Skip to main content

Virtual payment cards boost security in Chrome and Android

Google is beefing up the financial safety aspect for its Chrome browser and Android smartphone users. Say hello to virtual cards, a system that replaces the actual bank-assigned unique number for a credit or debit card with a virtual set of numbers. The idea is to keep the original card information safe as users are no longer required to manually enter card details every time they make an online purchase.

Announced at the Google I/O 2022 event, the virtual card system has been designed for the autofill system on Android and Chrome for storing sensitive banking details. “If you enroll a virtual card for Autofill, you can keep your actual card number hidden when you check out on merchant websites,” says Google.

A virtual banking card will generate its own set of crucial details such as card number, expiration date, and CVV, all of which differ from the information printed on a physical card. They can be used for purchasing items at all sale points where a physical card is accepted. When using the feature, users may be asked to verify their identity via a code verification protocol that sends an authentication SMS to their registered phone number.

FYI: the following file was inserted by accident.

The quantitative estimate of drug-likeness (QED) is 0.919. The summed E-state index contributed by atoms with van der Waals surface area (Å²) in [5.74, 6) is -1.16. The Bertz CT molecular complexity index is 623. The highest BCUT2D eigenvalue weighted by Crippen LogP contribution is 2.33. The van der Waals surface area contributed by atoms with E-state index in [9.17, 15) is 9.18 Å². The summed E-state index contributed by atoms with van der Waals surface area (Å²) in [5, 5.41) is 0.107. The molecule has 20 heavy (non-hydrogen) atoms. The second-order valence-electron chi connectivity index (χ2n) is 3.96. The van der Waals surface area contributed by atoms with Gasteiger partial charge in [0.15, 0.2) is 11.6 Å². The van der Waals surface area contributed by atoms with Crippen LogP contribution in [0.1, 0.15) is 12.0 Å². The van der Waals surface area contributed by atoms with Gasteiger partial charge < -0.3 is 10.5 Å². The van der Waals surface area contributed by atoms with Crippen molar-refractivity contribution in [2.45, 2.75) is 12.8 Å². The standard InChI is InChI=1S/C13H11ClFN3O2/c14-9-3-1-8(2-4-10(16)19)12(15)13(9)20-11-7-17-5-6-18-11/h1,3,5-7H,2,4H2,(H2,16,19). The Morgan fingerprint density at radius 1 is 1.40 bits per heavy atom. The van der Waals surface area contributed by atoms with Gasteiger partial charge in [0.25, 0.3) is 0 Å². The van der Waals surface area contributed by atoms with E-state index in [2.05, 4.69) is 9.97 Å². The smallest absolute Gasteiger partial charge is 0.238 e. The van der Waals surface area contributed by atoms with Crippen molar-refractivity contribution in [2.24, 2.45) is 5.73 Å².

Website shows payment options including a virtual card.

The pay.google.com portal acts as a dashboard for managing all virtual card-related activity. Users can check their virtual card number here and also keep track of all transactions involving the virtual banking card. Google says the feature will be rolling out for Chrome and Android users later this year in the U’S. Google will offer support for Visa, American Express, and all Capital One cards in the initial phase, and will bring Master Card into the fold later this year.

The official Google support page for virtual cards currently mentions support for only Capital One cards. In order to enable the virtual card feature, users need to log in to their banking service account and link their debit or credit card to their Google Pay account using the wallet management option. Once it’s done, a temporary token charge is deducted from the bank account to verify the process, but it will be reimbursed soon after.

The virtual card feature is an extremely meaningful addition from a security perspective, as it shields card details from web trackers and bad actors trying to trick users into handing over their sensitive banking information. And since Chrome’s autofill feature is widely used, the threat is very much real.

Google is not the only brand to offer a virtual banking card solution. Apple also offers similar protections such as the rotating security code feature with its Advanced Fraud Protection suite for Apple Card. Once enabled from the Wallet app on iPhones or the Apple Pay dashboard, the three-digit Apple Card security code is changed periodically after it has been autofilled for a transaction in Safari.

Editors' Recommendations